• Good communication between parent and teenager depends on the adult being willing to listen and well as talk. Most importantly it is worth remembering that young people take an active role in deciding what to communicate, and when to do so.

 

 

 

 

Knife Crime

Knife Crime

The deaths and injuries to young people in our city centres as a result of knife crime are both a disgrace and a terrible tragedy. Yet the response of politicians and policy makers has been to lay the blame almost entirely on falling police numbers. As a result of this claim the suggested solution almost always comes down to increasing stop and search and putting more police on the streets.

This is clearly ridiculous. Even if the current number of police were to be doubled, there would be relatively little impact on knife crime. The reason for this is clear. Knife crime has many determinants, and is affected by a wide range of social, psychological and economic factors.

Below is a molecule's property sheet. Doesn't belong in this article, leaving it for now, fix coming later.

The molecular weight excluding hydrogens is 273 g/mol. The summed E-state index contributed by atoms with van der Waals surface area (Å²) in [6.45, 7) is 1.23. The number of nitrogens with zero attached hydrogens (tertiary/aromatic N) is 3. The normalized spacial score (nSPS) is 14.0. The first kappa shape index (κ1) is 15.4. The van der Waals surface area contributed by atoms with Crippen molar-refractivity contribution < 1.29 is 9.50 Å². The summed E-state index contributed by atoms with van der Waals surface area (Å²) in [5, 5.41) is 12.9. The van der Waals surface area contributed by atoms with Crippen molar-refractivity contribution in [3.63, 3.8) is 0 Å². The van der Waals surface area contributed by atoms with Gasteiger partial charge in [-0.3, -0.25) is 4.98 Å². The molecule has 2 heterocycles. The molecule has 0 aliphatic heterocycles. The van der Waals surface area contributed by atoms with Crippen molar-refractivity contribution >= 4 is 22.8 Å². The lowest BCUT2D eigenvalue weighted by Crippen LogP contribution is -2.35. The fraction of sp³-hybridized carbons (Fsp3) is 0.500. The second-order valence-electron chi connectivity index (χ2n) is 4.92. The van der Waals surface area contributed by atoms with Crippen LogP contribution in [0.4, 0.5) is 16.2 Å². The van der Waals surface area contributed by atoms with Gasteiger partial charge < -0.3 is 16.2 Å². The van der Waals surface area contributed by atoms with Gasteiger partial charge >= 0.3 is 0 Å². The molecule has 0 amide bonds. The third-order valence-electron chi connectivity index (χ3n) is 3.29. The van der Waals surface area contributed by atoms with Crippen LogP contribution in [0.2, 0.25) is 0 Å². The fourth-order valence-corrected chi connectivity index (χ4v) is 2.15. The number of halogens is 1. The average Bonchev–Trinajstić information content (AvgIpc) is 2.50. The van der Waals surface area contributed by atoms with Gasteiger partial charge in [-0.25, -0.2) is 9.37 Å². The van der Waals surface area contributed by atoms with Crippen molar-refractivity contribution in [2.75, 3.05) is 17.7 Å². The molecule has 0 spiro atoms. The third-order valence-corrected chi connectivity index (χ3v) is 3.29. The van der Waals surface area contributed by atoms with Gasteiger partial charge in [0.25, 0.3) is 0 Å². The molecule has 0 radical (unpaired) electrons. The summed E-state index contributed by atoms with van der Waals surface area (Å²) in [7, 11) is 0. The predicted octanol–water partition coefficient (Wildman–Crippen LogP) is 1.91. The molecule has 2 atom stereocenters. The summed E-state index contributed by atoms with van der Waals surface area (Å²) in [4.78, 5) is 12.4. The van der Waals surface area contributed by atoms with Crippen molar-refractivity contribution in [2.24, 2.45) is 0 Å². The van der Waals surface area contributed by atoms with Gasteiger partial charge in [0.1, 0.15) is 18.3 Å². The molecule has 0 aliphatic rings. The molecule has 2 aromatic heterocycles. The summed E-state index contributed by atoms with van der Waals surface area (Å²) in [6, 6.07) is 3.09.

Firstly consider the impact of austerity. Youth work has been decimated, and leisure opportunities for the less academic teenagers in inner city areas have largely disappeared. Add to that the fact that all types of support for social and emotional problems, both in school and in the community, have been drastically reduced.  This has meant that any early intervention work is now extremely difficult. In addition when a young person is identified as having a problem there is little chance that very much help will be available.